Massage: Popular Treatment for Neck Pain. Is It Effective?
Everyone loves a good massage -- especially if you have neck pain. But does it really help? Are the effects long lasting or effective enough to make it cost-effective? That's what these researchers from the University of Washington in Seattle set out to study. Given the fact that many adults suffer neck pain every year, these are important questions.
They compared two groups of adult patients (ages 20 to 64). Everyone had neck pain that lasted more than three months. Most of the participants actually had pain much longer than that. Eighty per cent had it for at least a year. The average length of time was 7.6 years. So this was truly a group of patients with chronic neck pain.
The cause of the neck pain was not serious such as a tumor, infection, or fracture. The type of neck pain was labeled mechanical, which means it is related to the human movement system (joints, ligaments, other soft tissues). Anyone with a more serious cause of neck pain (cancer, stenosis, fracture) was not included. Anyone who might not be a good candidate for a massage was also excluded from the study. People in this category had unstable physical or mental health issues.
One group received 10 massages (once a week for 10 weeks). There are different types of massage. This is the first study to look at massage as it is commonly practiced in the United States. The licensed massage therapists applied a wide variety of the possible massage techniques. These included friction massage, clinical gliding, Swedish gliding, traction, trigger point therapy, and kneading massage. Areas of the body massaged included the neck, upper back, chest muscles, and upper arms.
The second group got a self-care book for chronic neck pain. The book was written by a physician by the name of Jerome Schofferman. The title was What To Do for a Pain in the Neck. The book has chapters on causes of neck pain, headaches, and what to do after a whiplash injury. Other information in the book included postural and strengthening exercises and what to do for a flare-up of symptoms.
There was also a section on conventional versus complementary therapies for neck pain. Conventional care includes antiinflammatories or analgesics (pain relievers), physical therapy, rest, and activity modification. Massage is considered a complementary treatment. Other examples of complementary care include chiropractic, acupuncture, Reiki, Yoga, or Tai Chi.
Patients in both groups were allowed to seek other forms of treatment such as chiropractic care, their primary care physician, or in the case of the book group, a massage. Subjects in both groups received some type of nonstudy treatments during the 10-week period of time. People in the book group sought out care from others more often than the massage group (21 per cent for the book group versus 13 percent for the massage group).
Results for both groups were measured using self-reported questionnaires. The Neck Disability Index (NDI) was one. The numerical rating scale (NRS) was another. The Copenhagen Neck Functional Disability Scale, Short Form-36, and some additional questions designed by the authors of the study were also included.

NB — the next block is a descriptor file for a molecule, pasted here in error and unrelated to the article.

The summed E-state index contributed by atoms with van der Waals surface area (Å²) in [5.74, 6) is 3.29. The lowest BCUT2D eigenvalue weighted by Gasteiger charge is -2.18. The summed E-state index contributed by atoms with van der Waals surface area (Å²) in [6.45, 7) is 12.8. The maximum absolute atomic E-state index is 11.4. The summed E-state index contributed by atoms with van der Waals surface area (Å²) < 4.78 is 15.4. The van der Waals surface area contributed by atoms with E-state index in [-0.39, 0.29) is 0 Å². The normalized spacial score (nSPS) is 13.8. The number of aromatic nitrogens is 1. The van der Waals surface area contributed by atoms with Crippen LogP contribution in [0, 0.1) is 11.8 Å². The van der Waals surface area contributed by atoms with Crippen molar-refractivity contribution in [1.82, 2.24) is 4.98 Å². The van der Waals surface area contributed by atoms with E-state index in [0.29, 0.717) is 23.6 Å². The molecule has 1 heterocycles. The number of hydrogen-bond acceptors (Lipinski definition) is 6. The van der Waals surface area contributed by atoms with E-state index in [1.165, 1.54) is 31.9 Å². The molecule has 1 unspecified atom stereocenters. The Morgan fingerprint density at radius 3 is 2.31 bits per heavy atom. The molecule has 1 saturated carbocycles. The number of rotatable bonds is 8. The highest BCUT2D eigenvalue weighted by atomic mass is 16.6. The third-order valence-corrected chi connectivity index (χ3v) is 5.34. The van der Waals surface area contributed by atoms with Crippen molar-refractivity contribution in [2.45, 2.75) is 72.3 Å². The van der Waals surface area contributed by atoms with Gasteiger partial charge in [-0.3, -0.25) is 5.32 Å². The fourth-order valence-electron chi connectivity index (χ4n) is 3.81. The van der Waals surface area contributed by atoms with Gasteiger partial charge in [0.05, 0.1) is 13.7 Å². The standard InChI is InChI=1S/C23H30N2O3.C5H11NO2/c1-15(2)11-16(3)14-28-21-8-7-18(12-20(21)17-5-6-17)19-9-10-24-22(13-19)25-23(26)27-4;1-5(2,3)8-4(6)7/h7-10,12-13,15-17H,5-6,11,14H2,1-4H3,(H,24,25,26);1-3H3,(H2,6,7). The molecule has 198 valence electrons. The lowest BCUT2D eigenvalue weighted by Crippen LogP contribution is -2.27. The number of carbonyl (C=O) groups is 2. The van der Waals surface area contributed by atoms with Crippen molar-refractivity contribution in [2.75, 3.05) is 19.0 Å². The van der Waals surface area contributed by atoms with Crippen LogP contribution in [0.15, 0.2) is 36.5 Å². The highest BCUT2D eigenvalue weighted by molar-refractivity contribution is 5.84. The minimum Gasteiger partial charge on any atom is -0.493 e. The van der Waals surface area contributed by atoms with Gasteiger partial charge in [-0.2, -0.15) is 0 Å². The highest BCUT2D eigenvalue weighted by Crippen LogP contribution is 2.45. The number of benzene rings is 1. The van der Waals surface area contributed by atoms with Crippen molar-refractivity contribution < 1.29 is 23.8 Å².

Everyone completed all questions before starting the study. The information gathered at the beginning is called the baseline. The same questionnaires and questions were filled out and answered at four, 10, and 26 weeks after starting the study. The difference between the answers was compared after each of the time periods tested.
The authors report a significant decrease in pain and improved function for the massage group at the four-week time period. The treatment group held on to their improvements through the first 10 weeks. But by the end of 26 weeks, there was no difference between the two groups.
There was one major difference at the end of 26 weeks, and that was in the amount of medications used by the two groups. The massage group was still using the same amount of pain relievers as reported at baseline. But the book group's use of medications had increased significantly.
Given the fact that the massage group used less medication, fewer treatments outside of massage, and reported improved pain and function in the first 10 weeks, the authors conclude that at least in the short-term, massage for neck pain has merit.
Other studies using shorter massage treatments have not reported as good of results as this study. Studying dose and type of massage used in this study was helpful in showing that a longer period of time may be needed to get the desired results. Other studies comparing massage with acupuncture or sham laser treatments found better motion-related improvements with these treatments over massage.
The authors admit that their study did not figure out why massage worked better than self-study with a book on neck pain. It could have been any number of factors such as the physical touch, specific type of massage, interaction with the massage therapist, or patient expectations. In evaluating a single modality such as massage, it's important to keep the research pure and just study one part at a time. That's one of the strengths of this particular study.
Future studies are needed to examine patients with more severe neck pain, to follow-up for more than one year, and to study a larger number of patients. Eventually, it will be necessary to look at patients who are most likely to seek the services of a massage therapist. This would include patients who were left out of this study -- those who had a previous surgery, anyone who was in a car accident or involved in a lawsuit, and anyone receiving other kinds of treatment for their neck pain.
Karen J. Sherman, PhD, MPH, et al. Randomized Trial of Therapeutic Massage for Chronic Neck Pain. In The Clinical Journal of Pain. March-April, 2009. Vol. 25. No. 3. Pp. 233-238.
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